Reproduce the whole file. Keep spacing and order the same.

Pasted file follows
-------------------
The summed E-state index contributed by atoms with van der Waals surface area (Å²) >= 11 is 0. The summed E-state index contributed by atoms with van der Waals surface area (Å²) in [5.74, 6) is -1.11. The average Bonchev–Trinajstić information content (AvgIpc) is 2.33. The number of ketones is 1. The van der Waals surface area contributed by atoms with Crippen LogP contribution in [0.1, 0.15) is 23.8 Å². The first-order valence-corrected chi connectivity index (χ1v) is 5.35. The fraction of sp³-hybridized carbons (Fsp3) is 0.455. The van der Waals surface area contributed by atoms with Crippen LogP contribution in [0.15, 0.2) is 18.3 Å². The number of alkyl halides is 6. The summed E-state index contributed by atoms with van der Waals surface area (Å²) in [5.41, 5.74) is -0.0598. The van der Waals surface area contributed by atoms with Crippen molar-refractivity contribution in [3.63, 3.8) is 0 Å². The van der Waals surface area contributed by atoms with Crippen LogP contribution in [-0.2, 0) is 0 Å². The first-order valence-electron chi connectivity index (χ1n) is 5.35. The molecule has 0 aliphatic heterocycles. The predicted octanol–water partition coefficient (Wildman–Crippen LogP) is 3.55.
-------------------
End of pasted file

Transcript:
The summed E-state index contributed by atoms with van der Waals surface area (Å²) >= 11 is 0. The summed E-state index contributed by atoms with van der Waals surface area (Å²) in [5.74, 6) is -1.11. The average Bonchev–Trinajstić information content (AvgIpc) is 2.33. The number of ketones is 1. The van der Waals surface area contributed by atoms with Crippen LogP contribution in [0.1, 0.15) is 23.8 Å². The first-order valence-corrected chi connectivity index (χ1v) is 5.35. The fraction of sp³-hybridized carbons (Fsp3) is 0.455. The van der Waals surface area contributed by atoms with Crippen LogP contribution in [0.15, 0.2) is 18.3 Å². The number of alkyl halides is 6. The summed E-state index contributed by atoms with van der Waals surface area (Å²) in [5.41, 5.74) is -0.0598. The van der Waals surface area contributed by atoms with Crippen molar-refractivity contribution in [3.63, 3.8) is 0 Å². The van der Waals surface area contributed by atoms with Crippen LogP contribution in [-0.2, 0) is 0 Å². The first-order valence-electron chi connectivity index (χ1n) is 5.35. The molecule has 0 aliphatic heterocycles. The predicted octanol–water partition coefficient (Wildman–Crippen LogP) is 3.55.